Friday, January 21, 2011

"You Know You Want It"

I've dated my share of sexist men. One joked that no means yes, and yes means "take me now." I wasted 5 months of my life on a guy who truly believed that every woman secretly has a rape fantasy.

There's a myth that all women want to have sex, and that the only reason they say no is because they aren't supposed to. Men who buy into this think they're doing women a favor, liberating them, by trying to push past the original "no." We live in a society where refusal to have sex is not taken seriously.

Sure, it's praised by some groups. Women who succeed in saying "no" are put on a pedestal, revered for their purity, the sacrifice of their human desires to satisfy a male god, their male religious leaders, their fathers, and future husbands.

But most boyfriends have another view of the word "no." To them, "no" isn't genuine. A woman saying no to sex is like a dieter saying no to desert, she wants it but refuses out of obligation.

To many men, "no" is malleable. Changeable. Getting from no to yes is possible, and all in the sales pitch. Convince her she wants it, assure her there will be no consequences, and when that doesn't work, just keep pushing her boundaries until you're in.

But as long as she said no and resisted, she gets the credit.

When "no" isn't taken seriously, rape becomes a confusing and hotly contested subject. When we disregard the word "no," we instead look to actions to determine whether she "really" wanted it.

And of course, this is part of a greater issue where it's assumed women don't say what they mean. Not surprising when we're told to act a certain way, and not speak our minds, ask for what we want, or confront people directly. Not only does this lead young girls to make assumptions about what people really mean in terms of actions or words aimed at them (as discussed in Rachel Simmons's book The Curse of the Good Girl), men also learn that they must also make assumptions about what women mean, and try to speak the vague, unauthentic, and often passive aggressive language women are trained to speak through adolescence and into adulthood.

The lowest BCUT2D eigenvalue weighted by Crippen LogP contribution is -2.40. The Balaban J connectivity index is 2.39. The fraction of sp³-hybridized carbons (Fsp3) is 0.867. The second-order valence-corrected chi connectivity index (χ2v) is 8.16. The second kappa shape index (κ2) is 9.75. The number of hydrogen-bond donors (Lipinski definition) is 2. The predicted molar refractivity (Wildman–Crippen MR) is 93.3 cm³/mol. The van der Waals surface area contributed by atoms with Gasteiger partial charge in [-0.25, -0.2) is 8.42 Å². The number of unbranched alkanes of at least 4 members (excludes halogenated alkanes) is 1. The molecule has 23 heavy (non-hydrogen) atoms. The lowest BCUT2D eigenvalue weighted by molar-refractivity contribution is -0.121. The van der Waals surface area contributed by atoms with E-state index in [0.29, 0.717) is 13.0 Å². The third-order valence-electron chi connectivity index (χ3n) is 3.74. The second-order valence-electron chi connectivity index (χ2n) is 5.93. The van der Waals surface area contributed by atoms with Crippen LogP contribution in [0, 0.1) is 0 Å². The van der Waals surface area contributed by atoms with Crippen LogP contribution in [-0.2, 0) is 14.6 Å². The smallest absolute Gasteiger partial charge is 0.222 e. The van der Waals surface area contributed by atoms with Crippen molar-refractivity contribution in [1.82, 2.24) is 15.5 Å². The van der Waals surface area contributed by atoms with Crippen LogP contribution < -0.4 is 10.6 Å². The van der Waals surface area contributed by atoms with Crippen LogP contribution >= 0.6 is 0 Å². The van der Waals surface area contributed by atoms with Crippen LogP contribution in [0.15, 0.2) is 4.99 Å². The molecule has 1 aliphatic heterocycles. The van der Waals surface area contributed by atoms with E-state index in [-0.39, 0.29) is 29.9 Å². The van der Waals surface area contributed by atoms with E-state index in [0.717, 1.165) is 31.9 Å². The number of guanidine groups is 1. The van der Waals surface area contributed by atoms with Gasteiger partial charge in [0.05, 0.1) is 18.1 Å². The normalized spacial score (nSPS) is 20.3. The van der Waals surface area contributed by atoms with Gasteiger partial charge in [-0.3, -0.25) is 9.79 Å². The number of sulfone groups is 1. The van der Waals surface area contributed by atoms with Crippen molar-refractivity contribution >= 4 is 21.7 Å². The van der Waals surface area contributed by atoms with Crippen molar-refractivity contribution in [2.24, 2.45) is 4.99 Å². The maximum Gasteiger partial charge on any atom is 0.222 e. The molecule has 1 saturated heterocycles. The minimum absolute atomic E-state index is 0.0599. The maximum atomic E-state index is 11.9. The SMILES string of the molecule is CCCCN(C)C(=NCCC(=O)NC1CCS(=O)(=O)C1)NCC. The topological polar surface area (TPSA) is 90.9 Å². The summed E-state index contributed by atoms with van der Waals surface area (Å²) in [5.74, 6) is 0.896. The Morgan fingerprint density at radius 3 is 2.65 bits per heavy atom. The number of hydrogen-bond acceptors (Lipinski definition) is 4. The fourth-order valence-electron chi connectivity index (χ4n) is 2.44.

In this world where women often say one thing out of obligation when they really mean or want to say something else, it's not surprising that a refusal to have sex isn't taken seriously. It's also not surprising that women are believed to be untrustworthy, therefore reports of rape are often examined as though the victim is the one on trial. The question isn't whether he crashed the gates after being refused entry, but whether her lack of consent was legitimate. She said "no," but did she mean it? In order to investigate this further, we look to nonverbal cues and behavioral patterns to figure out what words often fail to prove.

Because of this, one way to eradicate rape culture is to reform the way women are socially trained to interact with each other. If women are actively encouraged to speak openly and honestly, without fear of losing friends or ruining their relationships with men, their words will have more legitimacy and power. And to further ensure that "no" is always taken to mean "I really don't want to have sex" instead of "I really shouldn't have sex," sexual restraints on women have got to go. Rather than idealizing women who have sex or women who do not, we must create a world where women can make their own choices of whether they do or don't want to have sex, independent of what's expected of them. Only then will "no" be taken seriously.

No comments:

Post a Comment